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EA needs to let Titanfall evolve if it wants to commit for “many years to come”

by Ron Duwell | November 2, 2016November 2, 2016 2:00 pm PDT

Titanfall 2 turned out to be a much bigger critical success than a good many people thought, yours truly included. The multiplayer remains a strong component of the game, but when gamers start name-dropping Half-Life 2 for comparisons to your single player campaign, you know you’ve done something right.

We dug it in our review, too.

Sales are not exactly matching the critical praise yet, but EA seems fine with its performance for now. The game launched after EA released Battlefield 1, and it is going to also be forced to compete with the likes of Call of Duty: Infinite Warfare. Not the best strategy for long-term success; however, EA’s two biggest names, CEO Andrew Wilson and CFO Blake Jorgenson, claimed in their earnings call that Titanfall is going to be around for a long time.

“The expectation is that Respawn will continue to support and grow the Titanfall community through Titanfall 2,” says Wilson “And over time we’ll work out what the right cadence for next version of Titanfall is and/or any other titles they’re working on.”

Jorgenson also chimed in, saying “We are working with Respawn to build a franchise.”

“[Titanfall] is something that we plan to be working with them on for many, many years to come, and there’s huge opportunity inside of that franchise to continue to expand it. Part of the strategy of building a franchise is you have a long view.”

Stick to what works this time, please!

The critical success of Titanfall 2 wants me to believe that every following game is only going to improve from here on out, but EA has a history of taking a critical success in the wrong direction for the sequels. Dragon Age 2 and Dead Space 3 come to mind, and even more recently was Mirror’s Edge Catalyst, which turned off a lot of the original’s fans.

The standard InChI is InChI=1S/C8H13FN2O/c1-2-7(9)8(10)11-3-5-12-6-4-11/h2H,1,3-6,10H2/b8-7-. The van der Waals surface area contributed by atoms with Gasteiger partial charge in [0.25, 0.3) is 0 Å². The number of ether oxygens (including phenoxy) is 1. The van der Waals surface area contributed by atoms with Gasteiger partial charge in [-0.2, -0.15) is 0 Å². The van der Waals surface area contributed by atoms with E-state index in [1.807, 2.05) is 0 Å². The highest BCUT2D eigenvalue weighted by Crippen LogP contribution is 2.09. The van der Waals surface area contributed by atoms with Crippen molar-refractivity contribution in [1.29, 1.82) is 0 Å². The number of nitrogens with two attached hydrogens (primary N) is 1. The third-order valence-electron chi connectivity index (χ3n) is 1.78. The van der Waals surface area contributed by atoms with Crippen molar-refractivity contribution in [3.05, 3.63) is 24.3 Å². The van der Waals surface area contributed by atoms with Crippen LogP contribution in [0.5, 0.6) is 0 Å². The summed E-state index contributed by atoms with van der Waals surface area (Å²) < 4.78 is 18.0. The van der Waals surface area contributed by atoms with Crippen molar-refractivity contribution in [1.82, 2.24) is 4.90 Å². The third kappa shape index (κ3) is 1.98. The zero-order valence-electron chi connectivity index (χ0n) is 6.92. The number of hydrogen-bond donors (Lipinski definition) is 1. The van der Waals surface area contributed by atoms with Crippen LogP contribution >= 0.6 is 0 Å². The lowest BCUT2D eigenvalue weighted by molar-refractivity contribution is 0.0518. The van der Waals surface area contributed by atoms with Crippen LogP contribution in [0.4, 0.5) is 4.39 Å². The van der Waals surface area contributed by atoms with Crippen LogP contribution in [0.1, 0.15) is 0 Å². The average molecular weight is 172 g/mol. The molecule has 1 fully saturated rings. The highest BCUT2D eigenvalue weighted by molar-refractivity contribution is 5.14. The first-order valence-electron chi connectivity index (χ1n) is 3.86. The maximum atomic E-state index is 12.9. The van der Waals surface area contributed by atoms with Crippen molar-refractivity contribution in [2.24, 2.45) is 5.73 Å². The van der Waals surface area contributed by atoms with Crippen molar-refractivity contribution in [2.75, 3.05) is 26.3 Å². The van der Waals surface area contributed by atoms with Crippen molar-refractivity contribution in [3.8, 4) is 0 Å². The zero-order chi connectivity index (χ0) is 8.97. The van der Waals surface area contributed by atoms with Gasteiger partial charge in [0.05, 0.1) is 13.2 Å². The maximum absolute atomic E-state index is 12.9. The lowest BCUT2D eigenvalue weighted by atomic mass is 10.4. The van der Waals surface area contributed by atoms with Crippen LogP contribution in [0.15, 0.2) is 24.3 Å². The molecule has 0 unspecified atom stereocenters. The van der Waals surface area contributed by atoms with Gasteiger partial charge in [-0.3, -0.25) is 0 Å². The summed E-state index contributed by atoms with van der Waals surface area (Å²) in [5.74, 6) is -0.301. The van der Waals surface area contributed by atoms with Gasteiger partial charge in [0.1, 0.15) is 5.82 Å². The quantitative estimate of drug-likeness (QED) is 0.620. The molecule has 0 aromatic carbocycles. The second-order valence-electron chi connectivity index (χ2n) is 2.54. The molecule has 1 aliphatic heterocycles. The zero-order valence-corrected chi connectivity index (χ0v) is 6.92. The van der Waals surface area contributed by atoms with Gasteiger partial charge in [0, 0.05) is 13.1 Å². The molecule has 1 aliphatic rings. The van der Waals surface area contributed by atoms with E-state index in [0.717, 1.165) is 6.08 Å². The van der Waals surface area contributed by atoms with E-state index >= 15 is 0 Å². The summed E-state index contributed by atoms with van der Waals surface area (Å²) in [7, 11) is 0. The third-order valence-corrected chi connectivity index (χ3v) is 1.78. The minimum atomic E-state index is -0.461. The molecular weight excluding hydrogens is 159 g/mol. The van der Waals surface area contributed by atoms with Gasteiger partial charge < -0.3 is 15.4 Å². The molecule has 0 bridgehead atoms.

I haven’t played Titanfall 2 yet, but if it’s half a good as people are saying it is, then this is where I get on my knees and beg those in charge to ignore whatever executive instincts they have. Just sit back and let the developers do their jobs. Find out what works, retool the needed improvements, think of some original ideas, and you might just have another long lasting series on your hands.

If you see Titanfall slow burn into a larger success without changing it to appeal to a broader audience the first chance it shows new life, this revival will last so much longer. Not to mention, you won’t make the current fans upset in the process.

Seeking Alpha Eurogamer

Ron Duwell

Ron has been living it up in Japan for the last decade, and he has no intention of leaving this technical wonderland any time soon. When he's not...

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